“His name is Abubakar Shekau. He is the leader of Boko Haram. And he has your girls.”
So begins a chilling profile in the Washington Post on the leader of Boko Haram, the Islamist gang that abducted more than 300 girls in mid-April. It’s a great start, but it isn’t sustained.
Under Shekau, Boko Haram has bombed churches and massacred people by the hundreds — and it abducted eight more girls on Monday night. Victims include not only Christians but also Muslims who don’t want his ruthless version of Sharia.
The article fills in absorbing details on the man the writer calls “both an intellectualizing theologian and a ruthless killer.” But like much other secular coverage, the profile doesn’t quite get to the bottom of Shekau’s reasons for his brutality — including the mutant breed of radical Islam his group pushes. This despite saying that “one of the few unifying factors is extremist ideology.”
Not that religious references are lacking, largely in Shekau’s own words:
“It is Allah that instructed us,” Shekau said in the video released Monday. “Until we soak the ground of Nigeria with Christian blood and so-called Muslims contradicting Islam. After we have killed, killed, killed, and get fatigue and wondering what to do with their corpses — smelling of [Barack] Obama, [George] Bush and [Goodluck] Jonathan — will open prison and be imprison the rest. Infidels have no value.”
Yet this horrendous paragraph is chased with a hand-wringing “why” question: “Where does such vengeance come from? What does he want? Who is he?” As if some terrible injustice must have driven this poor man to terrorism and kidnapping. Incredibly, the story actually offers an excuse. More on that later.
We get long but spotty background. The story says Shekau was “raised Muslim” without saying which branch of Islam. (Yes, it matters.) It says he was raised “in the heart of the former Sokoto caliphate,” an unwitting clue on the aims of Boko Haram. As the BBC says, the Sokoto caliphate once ruled parts of what is now northern Nigeria, Niger and southern Cameroon.
The profile says he became a follower of a leader named Muhammad Yusuf, but it gives no details on Yusuf — although such details are readily available online.
Still, that’s further than many accounts go in the religiophobic mainstream media. An AP story the same day tells a gripping story of how some of the girls escaped their kidnappers. But beyond saying three times that the group is made of Islamic extremists, AP doesn’t dwell on reasons for Boko Haram’s violence.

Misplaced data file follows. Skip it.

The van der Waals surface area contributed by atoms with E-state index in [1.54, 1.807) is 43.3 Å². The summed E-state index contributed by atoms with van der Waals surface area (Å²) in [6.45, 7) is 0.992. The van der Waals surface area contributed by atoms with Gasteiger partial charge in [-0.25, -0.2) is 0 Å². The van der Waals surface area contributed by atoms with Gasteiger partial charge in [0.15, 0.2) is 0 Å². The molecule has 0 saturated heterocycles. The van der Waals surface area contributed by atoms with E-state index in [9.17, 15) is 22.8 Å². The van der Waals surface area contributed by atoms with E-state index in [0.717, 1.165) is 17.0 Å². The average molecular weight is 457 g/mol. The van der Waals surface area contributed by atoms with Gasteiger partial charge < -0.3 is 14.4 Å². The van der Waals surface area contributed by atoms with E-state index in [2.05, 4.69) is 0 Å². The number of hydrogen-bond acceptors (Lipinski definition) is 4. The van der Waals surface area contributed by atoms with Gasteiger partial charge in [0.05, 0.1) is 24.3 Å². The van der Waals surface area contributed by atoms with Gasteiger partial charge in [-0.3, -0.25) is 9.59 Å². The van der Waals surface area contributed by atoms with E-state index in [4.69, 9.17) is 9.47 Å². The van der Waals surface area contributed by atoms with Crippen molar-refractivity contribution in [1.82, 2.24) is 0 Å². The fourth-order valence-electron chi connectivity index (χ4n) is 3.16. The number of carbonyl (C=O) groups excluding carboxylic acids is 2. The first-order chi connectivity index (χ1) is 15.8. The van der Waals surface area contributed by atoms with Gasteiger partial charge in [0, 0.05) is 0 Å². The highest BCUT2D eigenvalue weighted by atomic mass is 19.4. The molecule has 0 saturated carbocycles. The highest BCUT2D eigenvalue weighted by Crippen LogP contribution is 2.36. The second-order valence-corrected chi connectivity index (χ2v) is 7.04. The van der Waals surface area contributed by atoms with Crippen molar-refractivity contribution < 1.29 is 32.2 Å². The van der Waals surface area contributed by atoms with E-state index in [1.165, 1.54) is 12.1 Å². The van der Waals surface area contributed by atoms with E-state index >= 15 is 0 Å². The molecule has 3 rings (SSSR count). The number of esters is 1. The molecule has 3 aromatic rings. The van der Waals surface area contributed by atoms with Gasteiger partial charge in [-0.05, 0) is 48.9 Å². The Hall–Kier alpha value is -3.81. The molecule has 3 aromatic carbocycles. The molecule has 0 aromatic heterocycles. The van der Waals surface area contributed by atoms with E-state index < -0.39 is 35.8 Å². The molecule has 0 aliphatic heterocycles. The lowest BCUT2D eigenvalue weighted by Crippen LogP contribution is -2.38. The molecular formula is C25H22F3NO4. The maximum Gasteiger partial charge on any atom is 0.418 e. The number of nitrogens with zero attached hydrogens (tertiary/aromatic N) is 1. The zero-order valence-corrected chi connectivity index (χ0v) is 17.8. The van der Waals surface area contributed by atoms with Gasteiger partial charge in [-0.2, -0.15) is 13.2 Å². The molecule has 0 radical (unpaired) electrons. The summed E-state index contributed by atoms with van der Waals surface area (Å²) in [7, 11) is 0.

Tmatt has discussed this selective blindness often on GetReligion. He recently called out the New York Times for saying Boko Haram wants to “destabilize” Nigeria without saying why it’s trying to do so.
Terry praised a previous Washington Post article for saying that Muhammad Yusuf “introduced a Taliban-inspired model of teaching that rejected Darwin, among other thinkers, in favor of so-called Koranic sciences.” The writer of the May 6 Post article should have looked it up.
Instead, Shekau is painted there as quiet and bookish, then turning “increasingly unmanageable” during battles with the Nigerian army. Yusuf is captured and dies in jail, and Shekau takes over.
He starts talking about how he enjoys killing on command from God. How did he grow such brutality? No clue. Except, just maybe, for the last paragraph:
“Why is he so violent? I think because Shekau was almost killed,” Martin Ewi, a senior researcher at the Institute for Security Studies, told France 24. “Imagine coming back from the dead. He knows he doesn’t have a second chance if he’s caught by the security forces. … He was in the mouth of the crocodile, now he’s coming back to kill the crocodile.”
Say what? Shekau massacres the innocent as revenge on the government? Defenseless girls represent “the crocodile”? We don’t know. The reporter apparently didn’t ask.